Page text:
RED Hearts are guests posts on I Heart Daily from the authors of RED: Teenage Girls in America Write On What Fires Up Their Lives Today Today's RED Hearts post is from New York-based Cindy Morand, 21, interviewing fellow RED author Tiffani Hortman, 20, in Georgia:
Published author and activist Tiffani Hortman (shown) was diagnosed with a rare form of muscular dystrophy as a child -- and has been helping her peers cope with chronic illness ever since. On October 9, she will participate in the Muscular Dystrophy Association’s Walk of Hope-Macon at Lake Tobesofkee (what a great name!), Georgia. Join her team to provide help and hope to families living with neuromuscular disease and fund new research for a cure. Cindy Morand, 21, talked to this natural leader.
Cindy Morand: What motivates you -- personally, and to help others?
Tiffani Hortman: Life in general. I was diagnosed with dermatomyositis at age five, so I don’t really know any different. It’s a very rare autoimmune neuromuscular disorder -- I think there are only five of us in the whole state of Georgia with it -- that prevents me from being able to build any kind of muscle. I never really ever felt sorry for myself. I just love helping other people; it’s how my parents raised me.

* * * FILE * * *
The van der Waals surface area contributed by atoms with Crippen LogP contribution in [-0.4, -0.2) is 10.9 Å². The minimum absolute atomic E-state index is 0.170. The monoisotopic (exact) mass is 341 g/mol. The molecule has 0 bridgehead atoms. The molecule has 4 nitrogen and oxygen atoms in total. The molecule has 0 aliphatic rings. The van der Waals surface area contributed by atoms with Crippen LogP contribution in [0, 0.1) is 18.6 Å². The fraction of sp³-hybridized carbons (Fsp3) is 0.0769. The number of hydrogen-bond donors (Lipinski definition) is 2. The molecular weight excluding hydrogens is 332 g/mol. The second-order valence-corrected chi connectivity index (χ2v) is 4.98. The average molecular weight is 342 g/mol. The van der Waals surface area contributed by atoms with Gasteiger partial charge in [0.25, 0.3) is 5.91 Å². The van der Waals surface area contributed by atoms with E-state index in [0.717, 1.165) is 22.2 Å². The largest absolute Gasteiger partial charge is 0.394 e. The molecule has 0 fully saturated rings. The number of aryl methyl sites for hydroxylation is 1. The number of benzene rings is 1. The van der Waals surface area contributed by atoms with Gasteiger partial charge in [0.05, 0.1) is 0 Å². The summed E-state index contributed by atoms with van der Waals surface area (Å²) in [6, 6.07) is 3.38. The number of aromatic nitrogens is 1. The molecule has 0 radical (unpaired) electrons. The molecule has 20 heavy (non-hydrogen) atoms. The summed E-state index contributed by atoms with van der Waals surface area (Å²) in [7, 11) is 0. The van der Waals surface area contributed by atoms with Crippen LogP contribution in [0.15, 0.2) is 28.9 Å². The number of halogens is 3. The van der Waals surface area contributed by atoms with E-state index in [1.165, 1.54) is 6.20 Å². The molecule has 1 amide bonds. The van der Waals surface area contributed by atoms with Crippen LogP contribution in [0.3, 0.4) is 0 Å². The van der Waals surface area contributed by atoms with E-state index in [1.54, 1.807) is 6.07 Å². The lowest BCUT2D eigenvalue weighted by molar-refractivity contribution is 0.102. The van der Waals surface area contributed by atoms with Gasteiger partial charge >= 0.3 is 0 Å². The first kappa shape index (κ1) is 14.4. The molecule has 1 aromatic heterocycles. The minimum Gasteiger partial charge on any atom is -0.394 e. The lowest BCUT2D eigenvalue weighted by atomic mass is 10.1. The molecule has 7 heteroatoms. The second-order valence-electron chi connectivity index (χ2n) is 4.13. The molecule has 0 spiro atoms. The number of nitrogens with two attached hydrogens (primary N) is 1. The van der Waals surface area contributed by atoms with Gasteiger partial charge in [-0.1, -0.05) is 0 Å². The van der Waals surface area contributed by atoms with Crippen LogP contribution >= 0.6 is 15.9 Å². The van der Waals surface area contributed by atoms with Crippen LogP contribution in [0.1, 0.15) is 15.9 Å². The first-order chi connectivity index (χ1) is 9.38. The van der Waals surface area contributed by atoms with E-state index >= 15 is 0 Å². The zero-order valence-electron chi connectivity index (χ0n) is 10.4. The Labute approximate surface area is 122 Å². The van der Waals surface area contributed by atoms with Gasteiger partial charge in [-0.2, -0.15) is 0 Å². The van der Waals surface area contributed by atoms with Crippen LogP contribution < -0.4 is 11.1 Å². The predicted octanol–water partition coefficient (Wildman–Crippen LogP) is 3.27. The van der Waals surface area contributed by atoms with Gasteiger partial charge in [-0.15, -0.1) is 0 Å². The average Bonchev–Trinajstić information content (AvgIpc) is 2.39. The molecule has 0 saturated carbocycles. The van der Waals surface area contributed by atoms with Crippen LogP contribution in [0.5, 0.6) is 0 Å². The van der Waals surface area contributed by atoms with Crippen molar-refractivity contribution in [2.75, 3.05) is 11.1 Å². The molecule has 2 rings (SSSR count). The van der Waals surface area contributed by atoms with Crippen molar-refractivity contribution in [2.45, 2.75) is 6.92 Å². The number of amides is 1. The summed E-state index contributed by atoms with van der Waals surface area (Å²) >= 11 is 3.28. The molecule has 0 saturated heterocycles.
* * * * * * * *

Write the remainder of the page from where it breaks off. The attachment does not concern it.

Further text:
CM: Tell me about your upcoming fundraiser.
TH: The potential impact of this MDA fundraiser is saving people’s lives. One aspect of this that really speaks to me is sending someone to camp for a summer. Camp was the best thing that ever happened to me. This summer I worked at one I’d attended for 13 years as a camper. It’s for children with all kinds of illnesses, from MD to cancer. I’m also teaching kids with chronic illnesses how to ride horses.
CM: What can other people our age do to help?
TM: Donate! Just $30 buys a life-saving flu shot, and we’re working toward those $800 camp scholarships. Any teen can look for this kind of camp or center. Or, more simply, if you see someone in a wheelchair having trouble, ask if you can help.
CM: How does MD affect you, and what should others to know about it?
TM: I tend to get tired faster than others. I also tend to get from people that I don’t “look sick,” like I had a police officer on campus try to write me a ticket because I didn’t look like I needed my handicap tag. Most times people can’t really tell I have anything wrong with me.
CM: I suppose that can be both good and bad?
TM: I sometimes wish adults would be more like four-year-olds: Four-year-olds don’t have an issue with asking, “Why do you walk that way?” or “Why are you in a scooter or wheelchair?” I don’t have an issue explaining what’s wrong. You don’t have to take a lot of time to help someone. Sometimes it’s the little things that matter, like asking another human being to tell you their story.
RED Hearts guest posters Cindy Morand and Tiffani Hortman are authors of RED: Teenage girls in America write on what fires up their lives today, which is available in paperback.